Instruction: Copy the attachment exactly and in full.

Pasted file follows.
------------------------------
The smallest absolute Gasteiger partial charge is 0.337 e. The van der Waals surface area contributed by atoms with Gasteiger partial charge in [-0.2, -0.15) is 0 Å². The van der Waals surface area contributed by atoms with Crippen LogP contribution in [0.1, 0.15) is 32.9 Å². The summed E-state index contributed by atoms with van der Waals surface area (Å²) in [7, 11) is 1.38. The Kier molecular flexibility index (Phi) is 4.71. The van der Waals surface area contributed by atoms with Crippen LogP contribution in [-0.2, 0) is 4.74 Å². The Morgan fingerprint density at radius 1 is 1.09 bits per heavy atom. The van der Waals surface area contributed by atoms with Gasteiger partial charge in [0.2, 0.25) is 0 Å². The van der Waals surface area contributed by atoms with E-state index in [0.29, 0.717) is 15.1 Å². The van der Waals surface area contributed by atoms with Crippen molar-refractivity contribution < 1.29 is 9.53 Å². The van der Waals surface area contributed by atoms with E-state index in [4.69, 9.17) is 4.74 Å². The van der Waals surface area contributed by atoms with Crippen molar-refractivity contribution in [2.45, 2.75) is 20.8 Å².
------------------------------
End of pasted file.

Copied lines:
The smallest absolute Gasteiger partial charge is 0.337 e. The van der Waals surface area contributed by atoms with Gasteiger partial charge in [-0.2, -0.15) is 0 Å². The van der Waals surface area contributed by atoms with Crippen LogP contribution in [0.1, 0.15) is 32.9 Å². The summed E-state index contributed by atoms with van der Waals surface area (Å²) in [7, 11) is 1.38. The Kier molecular flexibility index (Phi) is 4.71. The van der Waals surface area contributed by atoms with Crippen LogP contribution in [-0.2, 0) is 4.74 Å². The Morgan fingerprint density at radius 1 is 1.09 bits per heavy atom. The van der Waals surface area contributed by atoms with Gasteiger partial charge in [0.2, 0.25) is 0 Å². The van der Waals surface area contributed by atoms with E-state index in [0.29, 0.717) is 15.1 Å². The van der Waals surface area contributed by atoms with Crippen molar-refractivity contribution < 1.29 is 9.53 Å². The van der Waals surface area contributed by atoms with E-state index in [4.69, 9.17) is 4.74 Å². The van der Waals surface area contributed by atoms with Crippen molar-refractivity contribution in [2.45, 2.75) is 20.8 Å².